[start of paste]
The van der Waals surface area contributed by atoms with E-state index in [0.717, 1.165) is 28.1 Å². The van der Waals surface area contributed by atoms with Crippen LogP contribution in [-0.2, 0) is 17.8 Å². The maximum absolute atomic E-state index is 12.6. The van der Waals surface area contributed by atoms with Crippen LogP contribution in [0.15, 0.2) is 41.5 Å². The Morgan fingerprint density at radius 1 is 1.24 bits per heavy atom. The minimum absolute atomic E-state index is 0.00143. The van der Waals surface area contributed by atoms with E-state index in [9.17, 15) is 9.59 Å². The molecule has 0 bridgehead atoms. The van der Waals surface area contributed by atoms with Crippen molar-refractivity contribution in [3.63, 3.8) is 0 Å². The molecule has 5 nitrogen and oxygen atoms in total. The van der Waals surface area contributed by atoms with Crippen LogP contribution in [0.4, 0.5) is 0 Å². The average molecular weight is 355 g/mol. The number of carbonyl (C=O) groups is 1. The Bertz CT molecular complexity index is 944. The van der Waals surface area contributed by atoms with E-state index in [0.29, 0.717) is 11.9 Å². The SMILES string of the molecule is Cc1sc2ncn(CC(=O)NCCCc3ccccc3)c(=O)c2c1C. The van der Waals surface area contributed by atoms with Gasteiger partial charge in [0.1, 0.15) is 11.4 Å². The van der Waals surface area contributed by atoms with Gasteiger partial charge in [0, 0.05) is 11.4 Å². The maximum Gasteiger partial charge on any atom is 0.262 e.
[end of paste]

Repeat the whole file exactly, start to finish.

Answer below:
The van der Waals surface area contributed by atoms with E-state index in [0.717, 1.165) is 28.1 Å². The van der Waals surface area contributed by atoms with Crippen LogP contribution in [-0.2, 0) is 17.8 Å². The maximum absolute atomic E-state index is 12.6. The van der Waals surface area contributed by atoms with Crippen LogP contribution in [0.15, 0.2) is 41.5 Å². The Morgan fingerprint density at radius 1 is 1.24 bits per heavy atom. The minimum absolute atomic E-state index is 0.00143. The van der Waals surface area contributed by atoms with E-state index in [9.17, 15) is 9.59 Å². The molecule has 0 bridgehead atoms. The van der Waals surface area contributed by atoms with Crippen molar-refractivity contribution in [3.63, 3.8) is 0 Å². The molecule has 5 nitrogen and oxygen atoms in total. The van der Waals surface area contributed by atoms with Crippen LogP contribution in [0.4, 0.5) is 0 Å². The average molecular weight is 355 g/mol. The number of carbonyl (C=O) groups is 1. The Bertz CT molecular complexity index is 944. The van der Waals surface area contributed by atoms with E-state index in [0.29, 0.717) is 11.9 Å². The SMILES string of the molecule is Cc1sc2ncn(CC(=O)NCCCc3ccccc3)c(=O)c2c1C. The van der Waals surface area contributed by atoms with Gasteiger partial charge in [0.1, 0.15) is 11.4 Å². The van der Waals surface area contributed by atoms with Gasteiger partial charge in [0, 0.05) is 11.4 Å². The maximum Gasteiger partial charge on any atom is 0.262 e.